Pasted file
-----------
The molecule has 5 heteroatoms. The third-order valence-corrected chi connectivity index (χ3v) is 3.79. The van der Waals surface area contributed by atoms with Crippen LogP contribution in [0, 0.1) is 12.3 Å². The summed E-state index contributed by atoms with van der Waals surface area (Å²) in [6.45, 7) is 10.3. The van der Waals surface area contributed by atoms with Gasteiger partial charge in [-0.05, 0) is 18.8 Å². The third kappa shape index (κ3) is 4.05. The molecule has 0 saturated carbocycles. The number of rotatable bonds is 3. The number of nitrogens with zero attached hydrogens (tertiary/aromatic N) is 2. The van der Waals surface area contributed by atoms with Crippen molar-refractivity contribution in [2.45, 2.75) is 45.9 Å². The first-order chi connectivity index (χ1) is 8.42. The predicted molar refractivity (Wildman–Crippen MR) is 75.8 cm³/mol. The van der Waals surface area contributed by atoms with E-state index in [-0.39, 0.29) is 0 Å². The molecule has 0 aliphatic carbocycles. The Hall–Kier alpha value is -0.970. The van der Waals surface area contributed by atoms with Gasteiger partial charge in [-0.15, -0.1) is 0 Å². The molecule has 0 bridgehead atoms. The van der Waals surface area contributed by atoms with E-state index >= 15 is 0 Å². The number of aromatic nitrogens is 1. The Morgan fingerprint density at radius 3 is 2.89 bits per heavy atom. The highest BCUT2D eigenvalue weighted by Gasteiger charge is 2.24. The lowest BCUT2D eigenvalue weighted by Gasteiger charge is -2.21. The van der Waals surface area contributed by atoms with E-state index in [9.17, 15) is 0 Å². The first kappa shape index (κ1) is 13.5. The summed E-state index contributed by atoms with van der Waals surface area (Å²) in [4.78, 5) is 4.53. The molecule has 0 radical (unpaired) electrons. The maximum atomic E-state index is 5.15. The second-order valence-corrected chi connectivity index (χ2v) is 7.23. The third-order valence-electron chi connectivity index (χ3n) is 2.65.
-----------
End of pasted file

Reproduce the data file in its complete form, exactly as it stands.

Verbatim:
The molecule has 5 heteroatoms. The third-order valence-corrected chi connectivity index (χ3v) is 3.79. The van der Waals surface area contributed by atoms with Crippen LogP contribution in [0, 0.1) is 12.3 Å². The summed E-state index contributed by atoms with van der Waals surface area (Å²) in [6.45, 7) is 10.3. The van der Waals surface area contributed by atoms with Gasteiger partial charge in [-0.05, 0) is 18.8 Å². The third kappa shape index (κ3) is 4.05. The molecule has 0 saturated carbocycles. The number of rotatable bonds is 3. The number of nitrogens with zero attached hydrogens (tertiary/aromatic N) is 2. The van der Waals surface area contributed by atoms with Crippen molar-refractivity contribution in [2.45, 2.75) is 45.9 Å². The first-order chi connectivity index (χ1) is 8.42. The predicted molar refractivity (Wildman–Crippen MR) is 75.8 cm³/mol. The van der Waals surface area contributed by atoms with E-state index in [-0.39, 0.29) is 0 Å². The molecule has 0 aliphatic carbocycles. The Hall–Kier alpha value is -0.970. The van der Waals surface area contributed by atoms with Gasteiger partial charge in [-0.15, -0.1) is 0 Å². The molecule has 0 bridgehead atoms. The van der Waals surface area contributed by atoms with E-state index >= 15 is 0 Å². The number of aromatic nitrogens is 1. The Morgan fingerprint density at radius 3 is 2.89 bits per heavy atom. The highest BCUT2D eigenvalue weighted by Gasteiger charge is 2.24. The lowest BCUT2D eigenvalue weighted by Gasteiger charge is -2.21. The van der Waals surface area contributed by atoms with E-state index in [9.17, 15) is 0 Å². The first kappa shape index (κ1) is 13.5. The summed E-state index contributed by atoms with van der Waals surface area (Å²) in [4.78, 5) is 4.53. The molecule has 0 radical (unpaired) electrons. The maximum atomic E-state index is 5.15. The second-order valence-corrected chi connectivity index (χ2v) is 7.23. The third-order valence-electron chi connectivity index (χ3n) is 2.65.